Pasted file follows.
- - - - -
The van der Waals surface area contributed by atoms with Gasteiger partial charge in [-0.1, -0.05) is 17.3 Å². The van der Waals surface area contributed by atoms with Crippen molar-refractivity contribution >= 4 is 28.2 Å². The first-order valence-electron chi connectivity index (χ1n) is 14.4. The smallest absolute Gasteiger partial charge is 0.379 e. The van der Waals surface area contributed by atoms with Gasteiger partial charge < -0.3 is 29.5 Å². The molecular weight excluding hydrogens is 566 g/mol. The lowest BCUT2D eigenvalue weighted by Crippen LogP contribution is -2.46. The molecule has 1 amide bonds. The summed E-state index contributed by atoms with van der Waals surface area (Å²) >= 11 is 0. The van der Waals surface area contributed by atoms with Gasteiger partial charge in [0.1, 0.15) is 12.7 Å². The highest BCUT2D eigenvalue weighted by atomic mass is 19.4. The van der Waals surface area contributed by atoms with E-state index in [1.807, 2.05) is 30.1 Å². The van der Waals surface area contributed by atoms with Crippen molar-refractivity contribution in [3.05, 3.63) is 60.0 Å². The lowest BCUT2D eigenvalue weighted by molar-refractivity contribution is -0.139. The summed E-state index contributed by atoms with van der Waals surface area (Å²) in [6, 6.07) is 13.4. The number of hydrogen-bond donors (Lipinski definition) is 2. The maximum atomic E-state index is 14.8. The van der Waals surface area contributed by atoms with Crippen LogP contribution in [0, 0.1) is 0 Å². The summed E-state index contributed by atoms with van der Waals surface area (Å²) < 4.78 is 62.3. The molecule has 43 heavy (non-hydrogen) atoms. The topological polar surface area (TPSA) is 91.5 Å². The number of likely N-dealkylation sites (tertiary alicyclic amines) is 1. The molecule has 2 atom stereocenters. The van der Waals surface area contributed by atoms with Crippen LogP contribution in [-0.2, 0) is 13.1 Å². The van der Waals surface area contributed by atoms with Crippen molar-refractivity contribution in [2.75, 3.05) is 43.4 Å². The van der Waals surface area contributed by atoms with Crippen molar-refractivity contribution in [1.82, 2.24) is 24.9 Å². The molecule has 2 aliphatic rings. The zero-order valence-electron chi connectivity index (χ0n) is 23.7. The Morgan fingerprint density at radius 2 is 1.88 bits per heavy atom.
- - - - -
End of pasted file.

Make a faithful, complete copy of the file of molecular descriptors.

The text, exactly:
The van der Waals surface area contributed by atoms with Gasteiger partial charge in [-0.1, -0.05) is 17.3 Å². The van der Waals surface area contributed by atoms with Crippen molar-refractivity contribution >= 4 is 28.2 Å². The first-order valence-electron chi connectivity index (χ1n) is 14.4. The smallest absolute Gasteiger partial charge is 0.379 e. The van der Waals surface area contributed by atoms with Gasteiger partial charge < -0.3 is 29.5 Å². The molecular weight excluding hydrogens is 566 g/mol. The lowest BCUT2D eigenvalue weighted by Crippen LogP contribution is -2.46. The molecule has 1 amide bonds. The summed E-state index contributed by atoms with van der Waals surface area (Å²) >= 11 is 0. The van der Waals surface area contributed by atoms with Gasteiger partial charge in [0.1, 0.15) is 12.7 Å². The highest BCUT2D eigenvalue weighted by atomic mass is 19.4. The van der Waals surface area contributed by atoms with E-state index in [1.807, 2.05) is 30.1 Å². The van der Waals surface area contributed by atoms with Crippen molar-refractivity contribution in [3.05, 3.63) is 60.0 Å². The lowest BCUT2D eigenvalue weighted by molar-refractivity contribution is -0.139. The summed E-state index contributed by atoms with van der Waals surface area (Å²) in [6, 6.07) is 13.4. The number of hydrogen-bond donors (Lipinski definition) is 2. The maximum atomic E-state index is 14.8. The van der Waals surface area contributed by atoms with Crippen LogP contribution in [0, 0.1) is 0 Å². The summed E-state index contributed by atoms with van der Waals surface area (Å²) < 4.78 is 62.3. The molecule has 43 heavy (non-hydrogen) atoms. The topological polar surface area (TPSA) is 91.5 Å². The number of likely N-dealkylation sites (tertiary alicyclic amines) is 1. The molecule has 2 atom stereocenters. The van der Waals surface area contributed by atoms with Crippen LogP contribution in [-0.2, 0) is 13.1 Å². The van der Waals surface area contributed by atoms with Crippen molar-refractivity contribution in [2.75, 3.05) is 43.4 Å². The van der Waals surface area contributed by atoms with Crippen molar-refractivity contribution in [1.82, 2.24) is 24.9 Å². The molecule has 2 aliphatic rings. The zero-order valence-electron chi connectivity index (χ0n) is 23.7. The Morgan fingerprint density at radius 2 is 1.88 bits per heavy atom.